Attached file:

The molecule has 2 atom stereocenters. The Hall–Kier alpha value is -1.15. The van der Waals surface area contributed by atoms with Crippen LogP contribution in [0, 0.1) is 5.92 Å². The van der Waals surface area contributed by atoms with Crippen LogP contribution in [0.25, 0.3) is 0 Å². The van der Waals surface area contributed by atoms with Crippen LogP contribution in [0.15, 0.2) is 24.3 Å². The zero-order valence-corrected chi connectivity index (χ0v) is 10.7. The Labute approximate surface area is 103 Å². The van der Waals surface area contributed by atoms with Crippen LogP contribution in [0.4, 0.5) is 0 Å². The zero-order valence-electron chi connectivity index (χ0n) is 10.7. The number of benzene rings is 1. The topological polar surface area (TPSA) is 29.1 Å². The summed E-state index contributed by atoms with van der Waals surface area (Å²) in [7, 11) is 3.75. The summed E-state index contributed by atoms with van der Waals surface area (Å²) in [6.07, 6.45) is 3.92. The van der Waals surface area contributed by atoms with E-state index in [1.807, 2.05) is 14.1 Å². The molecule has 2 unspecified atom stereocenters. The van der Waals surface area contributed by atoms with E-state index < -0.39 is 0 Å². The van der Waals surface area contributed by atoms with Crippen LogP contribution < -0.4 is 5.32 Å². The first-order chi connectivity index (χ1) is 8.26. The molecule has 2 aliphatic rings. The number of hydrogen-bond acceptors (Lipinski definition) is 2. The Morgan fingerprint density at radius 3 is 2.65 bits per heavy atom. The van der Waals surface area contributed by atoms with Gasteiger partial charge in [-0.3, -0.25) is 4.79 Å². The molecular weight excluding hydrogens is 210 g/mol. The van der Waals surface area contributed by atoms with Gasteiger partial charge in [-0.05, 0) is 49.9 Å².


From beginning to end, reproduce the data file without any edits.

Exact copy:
The molecule has 2 atom stereocenters. The Hall–Kier alpha value is -1.15. The van der Waals surface area contributed by atoms with Crippen LogP contribution in [0, 0.1) is 5.92 Å². The van der Waals surface area contributed by atoms with Crippen LogP contribution in [0.25, 0.3) is 0 Å². The van der Waals surface area contributed by atoms with Crippen LogP contribution in [0.15, 0.2) is 24.3 Å². The zero-order valence-corrected chi connectivity index (χ0v) is 10.7. The Labute approximate surface area is 103 Å². The van der Waals surface area contributed by atoms with Crippen LogP contribution in [0.4, 0.5) is 0 Å². The zero-order valence-electron chi connectivity index (χ0n) is 10.7. The number of benzene rings is 1. The topological polar surface area (TPSA) is 29.1 Å². The summed E-state index contributed by atoms with van der Waals surface area (Å²) in [7, 11) is 3.75. The summed E-state index contributed by atoms with van der Waals surface area (Å²) in [6.07, 6.45) is 3.92. The van der Waals surface area contributed by atoms with E-state index in [1.807, 2.05) is 14.1 Å². The molecule has 2 unspecified atom stereocenters. The van der Waals surface area contributed by atoms with E-state index < -0.39 is 0 Å². The van der Waals surface area contributed by atoms with Crippen LogP contribution < -0.4 is 5.32 Å². The first-order chi connectivity index (χ1) is 8.26. The molecule has 2 aliphatic rings. The number of hydrogen-bond acceptors (Lipinski definition) is 2. The Morgan fingerprint density at radius 3 is 2.65 bits per heavy atom. The van der Waals surface area contributed by atoms with Gasteiger partial charge in [-0.3, -0.25) is 4.79 Å². The molecular weight excluding hydrogens is 210 g/mol. The van der Waals surface area contributed by atoms with Gasteiger partial charge in [-0.05, 0) is 49.9 Å².